Turkish President Recep Tayyip Erdogan says presidential and parliamentary elections will be held more than a year ahead of schedule, in order to accelerate the switch to an executive presidency and address challenges that lie ahead.
"As result of consultations with Mr. Bahceli, we chose to hold elections on June 24, 2018, a Sunday", said Erdogan, standing in front of Turkish flags at the presidential palace.
Presidential powers have been substantially strengthened through constitutional amendments following a referendum in April of past year.
"In a period when developments in Syria accelerated and we have to take very important decisions, from macroeconomic equilibrium to large investments, the election issue should be removed from the agenda as soon as possible", he told a news conference at the presidential palace in Ankara.
The polls will be the first since a referendum past year that transformed Turkey's parliamentary democracy into a powerful executive presidency and will hand the president sweeping new powers after the elections. The extra powers granted by the referendum will go into effect after the upcoming presidential election.
On April 17, Bahceli called for holding snap elections on August 26.
Erdoğan has established a formal alliance with the MHP to fight the elections, which made it hard for his Justice and Development party (AKP) to to dismiss Bahçeli's call out of hand.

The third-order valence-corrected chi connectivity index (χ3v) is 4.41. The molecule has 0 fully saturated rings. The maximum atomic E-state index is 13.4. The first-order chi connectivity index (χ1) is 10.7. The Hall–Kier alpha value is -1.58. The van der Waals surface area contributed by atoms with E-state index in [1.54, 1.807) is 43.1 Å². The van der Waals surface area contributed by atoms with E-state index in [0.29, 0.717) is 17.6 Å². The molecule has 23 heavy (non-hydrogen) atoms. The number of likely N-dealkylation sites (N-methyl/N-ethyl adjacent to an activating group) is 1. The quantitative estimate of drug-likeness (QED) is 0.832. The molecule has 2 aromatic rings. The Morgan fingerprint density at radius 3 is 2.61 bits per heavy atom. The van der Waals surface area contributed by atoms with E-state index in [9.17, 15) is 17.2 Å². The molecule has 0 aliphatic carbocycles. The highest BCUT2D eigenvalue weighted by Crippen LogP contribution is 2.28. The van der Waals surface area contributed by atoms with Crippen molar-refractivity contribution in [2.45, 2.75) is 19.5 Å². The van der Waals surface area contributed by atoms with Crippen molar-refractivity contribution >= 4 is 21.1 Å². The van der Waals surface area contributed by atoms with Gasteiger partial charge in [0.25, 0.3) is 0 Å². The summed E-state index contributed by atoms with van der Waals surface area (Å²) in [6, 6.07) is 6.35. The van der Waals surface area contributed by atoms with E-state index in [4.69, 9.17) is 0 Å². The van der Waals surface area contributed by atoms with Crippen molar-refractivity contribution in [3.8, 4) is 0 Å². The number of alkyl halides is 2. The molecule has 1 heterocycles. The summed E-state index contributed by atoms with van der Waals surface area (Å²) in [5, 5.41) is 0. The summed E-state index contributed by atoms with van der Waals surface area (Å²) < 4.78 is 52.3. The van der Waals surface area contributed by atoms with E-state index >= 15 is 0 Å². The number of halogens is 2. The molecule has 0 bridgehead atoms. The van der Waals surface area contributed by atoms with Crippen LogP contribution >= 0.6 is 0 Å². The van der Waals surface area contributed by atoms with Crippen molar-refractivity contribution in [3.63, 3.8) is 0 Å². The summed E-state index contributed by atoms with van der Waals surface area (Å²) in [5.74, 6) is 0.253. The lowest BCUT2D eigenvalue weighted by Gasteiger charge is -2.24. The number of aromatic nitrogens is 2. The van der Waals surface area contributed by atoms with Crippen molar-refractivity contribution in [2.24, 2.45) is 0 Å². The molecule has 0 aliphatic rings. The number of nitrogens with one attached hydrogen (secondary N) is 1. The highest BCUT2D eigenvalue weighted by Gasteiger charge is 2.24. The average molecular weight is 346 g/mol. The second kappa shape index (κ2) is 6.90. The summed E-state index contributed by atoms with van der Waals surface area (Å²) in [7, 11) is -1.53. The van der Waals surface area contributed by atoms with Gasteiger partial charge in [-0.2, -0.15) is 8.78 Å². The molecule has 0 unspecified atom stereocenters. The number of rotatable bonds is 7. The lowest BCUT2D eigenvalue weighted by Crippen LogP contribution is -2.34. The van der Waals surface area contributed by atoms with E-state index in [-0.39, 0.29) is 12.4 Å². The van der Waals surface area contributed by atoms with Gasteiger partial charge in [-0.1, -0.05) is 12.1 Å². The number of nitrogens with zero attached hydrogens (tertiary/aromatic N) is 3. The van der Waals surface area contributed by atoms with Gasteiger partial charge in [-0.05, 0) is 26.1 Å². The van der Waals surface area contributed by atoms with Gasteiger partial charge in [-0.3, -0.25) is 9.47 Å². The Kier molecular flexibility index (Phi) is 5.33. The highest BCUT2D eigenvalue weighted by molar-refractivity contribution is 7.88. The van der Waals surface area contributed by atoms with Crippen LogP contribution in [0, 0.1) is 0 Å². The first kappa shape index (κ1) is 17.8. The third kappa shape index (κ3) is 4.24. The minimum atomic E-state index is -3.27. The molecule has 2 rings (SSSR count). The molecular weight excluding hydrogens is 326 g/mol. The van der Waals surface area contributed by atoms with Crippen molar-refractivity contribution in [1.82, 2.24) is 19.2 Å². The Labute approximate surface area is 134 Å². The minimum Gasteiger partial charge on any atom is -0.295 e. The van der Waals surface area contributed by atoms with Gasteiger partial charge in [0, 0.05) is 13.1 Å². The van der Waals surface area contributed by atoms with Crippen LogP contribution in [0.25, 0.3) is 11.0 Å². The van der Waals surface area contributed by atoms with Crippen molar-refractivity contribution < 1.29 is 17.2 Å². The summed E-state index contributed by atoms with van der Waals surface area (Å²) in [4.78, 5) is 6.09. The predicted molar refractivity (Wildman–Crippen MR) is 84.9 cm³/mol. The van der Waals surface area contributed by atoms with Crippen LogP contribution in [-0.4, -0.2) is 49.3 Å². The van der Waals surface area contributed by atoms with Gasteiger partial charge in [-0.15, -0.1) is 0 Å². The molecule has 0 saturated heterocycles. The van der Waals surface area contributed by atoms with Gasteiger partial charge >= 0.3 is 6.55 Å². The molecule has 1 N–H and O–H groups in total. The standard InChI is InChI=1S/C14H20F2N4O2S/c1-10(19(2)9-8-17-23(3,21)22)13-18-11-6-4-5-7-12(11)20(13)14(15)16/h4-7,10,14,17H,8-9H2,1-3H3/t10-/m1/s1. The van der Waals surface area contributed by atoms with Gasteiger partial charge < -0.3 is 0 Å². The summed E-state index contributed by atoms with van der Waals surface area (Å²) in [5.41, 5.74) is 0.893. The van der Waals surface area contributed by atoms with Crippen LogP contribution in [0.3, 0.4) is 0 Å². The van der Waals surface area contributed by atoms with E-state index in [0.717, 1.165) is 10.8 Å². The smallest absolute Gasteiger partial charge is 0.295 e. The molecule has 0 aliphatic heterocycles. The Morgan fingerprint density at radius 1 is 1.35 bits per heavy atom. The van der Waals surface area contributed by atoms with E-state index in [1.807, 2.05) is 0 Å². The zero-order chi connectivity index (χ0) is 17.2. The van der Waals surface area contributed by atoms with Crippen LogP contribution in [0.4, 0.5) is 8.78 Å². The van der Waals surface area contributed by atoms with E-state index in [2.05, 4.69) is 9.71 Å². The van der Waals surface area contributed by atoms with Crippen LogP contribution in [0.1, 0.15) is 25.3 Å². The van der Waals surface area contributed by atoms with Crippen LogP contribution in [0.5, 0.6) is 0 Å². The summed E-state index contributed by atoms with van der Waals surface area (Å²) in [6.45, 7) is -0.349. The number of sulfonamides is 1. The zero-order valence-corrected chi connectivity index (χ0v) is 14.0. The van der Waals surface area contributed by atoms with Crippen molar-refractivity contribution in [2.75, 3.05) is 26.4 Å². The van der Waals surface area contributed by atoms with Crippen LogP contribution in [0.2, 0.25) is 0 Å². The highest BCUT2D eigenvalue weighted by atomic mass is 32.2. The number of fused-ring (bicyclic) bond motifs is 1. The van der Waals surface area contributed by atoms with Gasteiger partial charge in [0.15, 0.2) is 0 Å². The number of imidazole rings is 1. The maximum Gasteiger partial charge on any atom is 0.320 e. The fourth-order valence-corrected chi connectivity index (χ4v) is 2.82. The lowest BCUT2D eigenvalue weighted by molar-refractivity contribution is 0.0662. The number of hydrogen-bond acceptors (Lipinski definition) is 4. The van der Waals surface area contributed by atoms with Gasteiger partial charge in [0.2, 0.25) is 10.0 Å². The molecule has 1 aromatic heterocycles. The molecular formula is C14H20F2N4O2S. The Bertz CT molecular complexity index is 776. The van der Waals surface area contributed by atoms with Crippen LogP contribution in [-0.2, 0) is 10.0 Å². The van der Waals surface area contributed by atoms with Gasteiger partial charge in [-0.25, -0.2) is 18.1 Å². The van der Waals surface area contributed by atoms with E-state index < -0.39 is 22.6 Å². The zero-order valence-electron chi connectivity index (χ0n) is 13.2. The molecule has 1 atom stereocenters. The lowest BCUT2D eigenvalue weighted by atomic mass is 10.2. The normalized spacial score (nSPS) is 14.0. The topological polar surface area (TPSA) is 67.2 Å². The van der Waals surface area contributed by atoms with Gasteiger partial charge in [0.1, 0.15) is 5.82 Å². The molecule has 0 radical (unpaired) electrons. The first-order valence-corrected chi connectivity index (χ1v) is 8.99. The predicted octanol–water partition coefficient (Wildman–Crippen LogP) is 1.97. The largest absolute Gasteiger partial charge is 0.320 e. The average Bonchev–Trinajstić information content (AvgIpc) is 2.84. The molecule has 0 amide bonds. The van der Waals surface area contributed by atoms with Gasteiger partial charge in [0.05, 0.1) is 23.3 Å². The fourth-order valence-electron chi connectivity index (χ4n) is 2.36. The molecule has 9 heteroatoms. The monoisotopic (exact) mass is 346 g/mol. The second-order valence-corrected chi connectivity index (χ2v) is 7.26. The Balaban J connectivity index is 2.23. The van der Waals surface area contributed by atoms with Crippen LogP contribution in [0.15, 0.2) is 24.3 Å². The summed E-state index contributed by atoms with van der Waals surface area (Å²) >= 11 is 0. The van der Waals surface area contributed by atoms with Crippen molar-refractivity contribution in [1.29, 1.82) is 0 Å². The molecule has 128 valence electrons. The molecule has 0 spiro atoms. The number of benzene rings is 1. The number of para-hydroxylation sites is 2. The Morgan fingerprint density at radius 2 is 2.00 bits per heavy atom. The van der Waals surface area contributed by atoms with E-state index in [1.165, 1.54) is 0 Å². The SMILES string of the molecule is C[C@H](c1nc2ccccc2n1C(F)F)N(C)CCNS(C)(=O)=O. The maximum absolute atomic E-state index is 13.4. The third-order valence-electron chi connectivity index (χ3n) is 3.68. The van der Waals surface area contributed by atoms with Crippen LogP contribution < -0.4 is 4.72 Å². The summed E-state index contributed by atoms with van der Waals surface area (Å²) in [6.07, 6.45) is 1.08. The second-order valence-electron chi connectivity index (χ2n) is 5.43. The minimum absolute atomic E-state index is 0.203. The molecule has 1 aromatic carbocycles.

Guven said the YSK would investigate in the coming days eligibility conditions to determine which parties can take part in the elections.
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But our military operation in Syria and the historically significant regional developments in Syria and Iraq made it compulsory for Turkey to overcome the uncertainties.
Turkish President Recep Tayyip Erdogan is meeting the leader of the country's main nationalist party to discuss his political ally's surprise call for early elections. "We have chose to give a positive response to this proposal on holding early elections", he added.
Kemal Kilicdaroglu, CHP leader said "We will send them (the AKP) out".
Erdogan won almost 52 percent of the vote in the 2014 presidential polls.
MHP leader Bahceli previously said that his party will support the current president Erdogan as a candidate.
Meanwhile, the parliament on Wednesday approved a fresh three-month extension to a state of emergency, which was enforced after a failed coup against Erdogan in July 2016.
The European Union, which Ankara seeks to join, said in a report published on Tuesday that measures undertaken by Turkey under the nearly two-year-old state of emergency have curtailed civil and political rights and called for its immediate lifting. Parliament extended it for a seventh time despite calls for its end.